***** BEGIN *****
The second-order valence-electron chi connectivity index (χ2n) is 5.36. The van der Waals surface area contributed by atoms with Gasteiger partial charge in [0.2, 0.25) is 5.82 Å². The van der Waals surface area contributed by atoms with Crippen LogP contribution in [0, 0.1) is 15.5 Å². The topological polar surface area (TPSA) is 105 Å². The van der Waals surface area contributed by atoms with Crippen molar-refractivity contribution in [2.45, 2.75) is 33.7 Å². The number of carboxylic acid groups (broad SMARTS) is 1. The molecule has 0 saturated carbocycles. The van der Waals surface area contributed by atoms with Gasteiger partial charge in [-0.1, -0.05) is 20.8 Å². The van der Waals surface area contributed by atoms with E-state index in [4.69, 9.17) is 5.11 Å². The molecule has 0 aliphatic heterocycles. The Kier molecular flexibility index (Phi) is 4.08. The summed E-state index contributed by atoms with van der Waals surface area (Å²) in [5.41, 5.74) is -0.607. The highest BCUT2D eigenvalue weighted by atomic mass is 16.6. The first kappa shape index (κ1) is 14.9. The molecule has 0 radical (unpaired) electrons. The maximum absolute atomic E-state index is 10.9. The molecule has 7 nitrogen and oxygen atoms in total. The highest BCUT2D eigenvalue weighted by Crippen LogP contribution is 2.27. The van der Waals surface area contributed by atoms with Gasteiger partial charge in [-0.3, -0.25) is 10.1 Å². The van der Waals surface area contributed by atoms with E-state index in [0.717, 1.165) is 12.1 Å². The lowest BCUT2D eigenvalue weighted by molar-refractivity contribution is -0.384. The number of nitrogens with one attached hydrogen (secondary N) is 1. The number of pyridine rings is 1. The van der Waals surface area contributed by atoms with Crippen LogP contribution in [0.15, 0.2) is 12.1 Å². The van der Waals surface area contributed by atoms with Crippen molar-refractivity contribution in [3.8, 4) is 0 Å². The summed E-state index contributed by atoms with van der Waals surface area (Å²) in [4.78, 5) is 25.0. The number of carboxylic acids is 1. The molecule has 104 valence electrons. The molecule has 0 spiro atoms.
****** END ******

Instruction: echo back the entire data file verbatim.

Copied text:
The second-order valence-electron chi connectivity index (χ2n) is 5.36. The van der Waals surface area contributed by atoms with Gasteiger partial charge in [0.2, 0.25) is 5.82 Å². The van der Waals surface area contributed by atoms with Crippen LogP contribution in [0, 0.1) is 15.5 Å². The topological polar surface area (TPSA) is 105 Å². The van der Waals surface area contributed by atoms with Crippen molar-refractivity contribution in [2.45, 2.75) is 33.7 Å². The number of carboxylic acid groups (broad SMARTS) is 1. The molecule has 0 saturated carbocycles. The van der Waals surface area contributed by atoms with Gasteiger partial charge in [-0.1, -0.05) is 20.8 Å². The van der Waals surface area contributed by atoms with E-state index in [4.69, 9.17) is 5.11 Å². The molecule has 0 aliphatic heterocycles. The Kier molecular flexibility index (Phi) is 4.08. The summed E-state index contributed by atoms with van der Waals surface area (Å²) in [5.41, 5.74) is -0.607. The highest BCUT2D eigenvalue weighted by atomic mass is 16.6. The first kappa shape index (κ1) is 14.9. The molecule has 0 radical (unpaired) electrons. The maximum absolute atomic E-state index is 10.9. The molecule has 7 nitrogen and oxygen atoms in total. The highest BCUT2D eigenvalue weighted by Crippen LogP contribution is 2.27. The van der Waals surface area contributed by atoms with Gasteiger partial charge in [-0.3, -0.25) is 10.1 Å². The van der Waals surface area contributed by atoms with E-state index in [0.717, 1.165) is 12.1 Å². The lowest BCUT2D eigenvalue weighted by molar-refractivity contribution is -0.384. The number of nitrogens with one attached hydrogen (secondary N) is 1. The number of pyridine rings is 1. The van der Waals surface area contributed by atoms with Crippen LogP contribution in [0.15, 0.2) is 12.1 Å². The van der Waals surface area contributed by atoms with Crippen molar-refractivity contribution in [3.8, 4) is 0 Å². The summed E-state index contributed by atoms with van der Waals surface area (Å²) in [4.78, 5) is 25.0. The number of carboxylic acids is 1. The molecule has 104 valence electrons. The molecule has 0 spiro atoms.